Prayer for Today
Lord, help me to see my life as service to the King and the Kingdom, a steward who is good and generous and eager for your return. Amen.
"We are the World" was a song from 1985 recorded by many of the most famous pop music artists at the time. It was a part of the "USA for Africa" effort to raise money for famine relief. The song went to number one on the charts and raised $44 million. I think it was one of the highlights of the 80s.
This Sunday is "World Communion Sunday." Christians all around the world will be celebrating communion that day as a reminder of our unity as the body of Christ. Here at Johns Creek Presbyterian Church, we have the privilege of gathering with the three other churches who worship on this campus each week. These are Casa Brasil (Brazilian/Presbyterian), Crossings Community Church (Korean/Presbyterian), and World Healing Ministries (Indian/Pentecostal). At our 11:00 a.m. worship service, we will have our own "We are the World" moment as we come together to worship God. Our service will be in English, Korean, and Portuguese (our Indian congregation also worships in English.) The Rev. Lindsay Armstrong, Executive Director of the New Church Development Commission of our presbytery, will be bring an inspirational message called "Be Opened." Lindsay has preached here at JCPC before.
Our music will combine songs with guitar from Casa Brasil, a solo from a member of the Korean church, as well as music from our own Chancel Choir. We will also have our 9:00 a.m. service, however the other congregations will only be there at 11:00 a.m.
Not only will we be worshiping together at 11:00 a.m., we will then gather in our Great Hall for a great feast with food from each of our congregations. The church will provide fried chicken, salad, and drinks. We are asking members of JCPC to bring either a side dish (last name A-L) or a dessert (last name M-Z). Food from Brazil, Korea, and India will also be shared. I am already getting hungry just thinking about it. In addition, musicians from Casa Brasil will be sharing some lunchtime music.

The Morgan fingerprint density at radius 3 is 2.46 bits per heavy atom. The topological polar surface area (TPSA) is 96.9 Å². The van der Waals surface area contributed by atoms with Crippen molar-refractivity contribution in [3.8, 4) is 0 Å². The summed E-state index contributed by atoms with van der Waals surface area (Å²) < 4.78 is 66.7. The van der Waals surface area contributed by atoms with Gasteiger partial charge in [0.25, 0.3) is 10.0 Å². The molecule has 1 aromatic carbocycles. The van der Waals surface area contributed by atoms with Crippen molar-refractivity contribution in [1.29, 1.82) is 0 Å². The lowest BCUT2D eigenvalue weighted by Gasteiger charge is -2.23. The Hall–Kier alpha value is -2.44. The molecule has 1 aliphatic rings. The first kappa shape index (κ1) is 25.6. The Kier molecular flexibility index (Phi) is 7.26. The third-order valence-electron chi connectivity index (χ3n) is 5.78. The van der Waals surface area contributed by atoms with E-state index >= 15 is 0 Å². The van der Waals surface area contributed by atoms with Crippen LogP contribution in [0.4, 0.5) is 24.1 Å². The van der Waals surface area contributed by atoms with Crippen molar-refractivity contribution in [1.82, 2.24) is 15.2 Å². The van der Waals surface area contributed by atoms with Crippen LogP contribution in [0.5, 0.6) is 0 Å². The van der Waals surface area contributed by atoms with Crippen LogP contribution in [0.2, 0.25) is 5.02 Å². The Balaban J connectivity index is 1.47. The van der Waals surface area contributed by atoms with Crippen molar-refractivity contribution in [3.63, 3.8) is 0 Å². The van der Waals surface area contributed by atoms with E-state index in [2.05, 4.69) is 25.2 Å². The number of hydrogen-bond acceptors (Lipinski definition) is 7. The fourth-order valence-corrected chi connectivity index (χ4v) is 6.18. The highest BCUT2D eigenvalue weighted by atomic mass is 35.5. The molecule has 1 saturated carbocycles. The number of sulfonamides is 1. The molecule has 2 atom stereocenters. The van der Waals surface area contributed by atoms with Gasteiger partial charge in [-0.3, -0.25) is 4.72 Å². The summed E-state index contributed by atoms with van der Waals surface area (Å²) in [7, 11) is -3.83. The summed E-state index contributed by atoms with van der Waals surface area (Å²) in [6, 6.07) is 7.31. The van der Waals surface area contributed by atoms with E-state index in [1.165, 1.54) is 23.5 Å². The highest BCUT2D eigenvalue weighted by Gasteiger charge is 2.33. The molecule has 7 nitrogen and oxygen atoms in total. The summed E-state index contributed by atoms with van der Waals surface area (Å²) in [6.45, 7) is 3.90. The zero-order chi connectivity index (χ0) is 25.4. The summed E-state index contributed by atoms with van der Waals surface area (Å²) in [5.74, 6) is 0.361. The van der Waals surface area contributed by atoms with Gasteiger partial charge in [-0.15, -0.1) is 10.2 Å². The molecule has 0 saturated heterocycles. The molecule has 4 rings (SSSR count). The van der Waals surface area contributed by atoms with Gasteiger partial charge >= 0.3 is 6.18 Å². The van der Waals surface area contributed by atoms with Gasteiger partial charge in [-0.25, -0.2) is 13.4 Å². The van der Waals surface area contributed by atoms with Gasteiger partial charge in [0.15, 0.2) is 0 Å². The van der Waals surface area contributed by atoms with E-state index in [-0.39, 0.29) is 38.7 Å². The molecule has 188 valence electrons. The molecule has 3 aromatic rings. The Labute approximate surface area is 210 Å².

So, please make it a priority to be here this Sunday - we need you here! And invite your friends to this unique worship service. I know you will be blessed by coming.
Prayer for Today
Thank you, God, for "so loving the whole world" that you sent Jesus -- your only son, to save us from our sins and brokenness. Thank you for the rare privilege of gathering with those from around the world, who are now our neighbors and friends -- our brothers and sisters in Christ. May our time together be both blessed and a blessing to others - one example to our community of how you intend the people of your world to get along. We pray this in the strong name of Jesus the Christ. Amen.
On Sunday, I shared at our Pancake Breakfast about an opportunity for you to share with us during the Advent season. We are assembling a Johns Creek Presbyterian Advent devotional. This booklet will contain brief submissions that can be used to help us all keep our focus on Jesus Christ in the midst of what is always a busy time of year.
I shared this video as a part of our conversation on Sunday as an invitation for how you might share with those in our church and others in our community about the impact that the "Best Night Ever" has had on you over the years.
The beginning of the good news about Jesus the Messiah, the Son of God, as it is written in Isaiah the prophet:
"I will send my messenger ahead of you, who will prepare your way" -
"a voice of one calling in the wilderness, 'Prepare the way for the Lord, make straight paths for him.' " Mark 1:1-3
At that time Mary got ready and hurried to a town in the hill country of Judea, where she entered Zechariah's home and greeted Elizabeth. When Elizabeth heard Mary's greeting, the baby leaped in her womb, and Elizabeth was filled with the Holy Spirit.
You are invited to create a written reflection with scripture, original art, share recipes from family rituals or traditions, poetry or song lyrics, or family activities to do together during the Advent season. We are asking for all submissions to be turned in by November 1. We will print these booklets and have them available during the Advent season.
Open our hearts to how we can share the message of Jesus coming into the world as a baby and the impact that his life has had on ours. Guide us to how we can tell this story to those around us. In Christ's Name, Amen.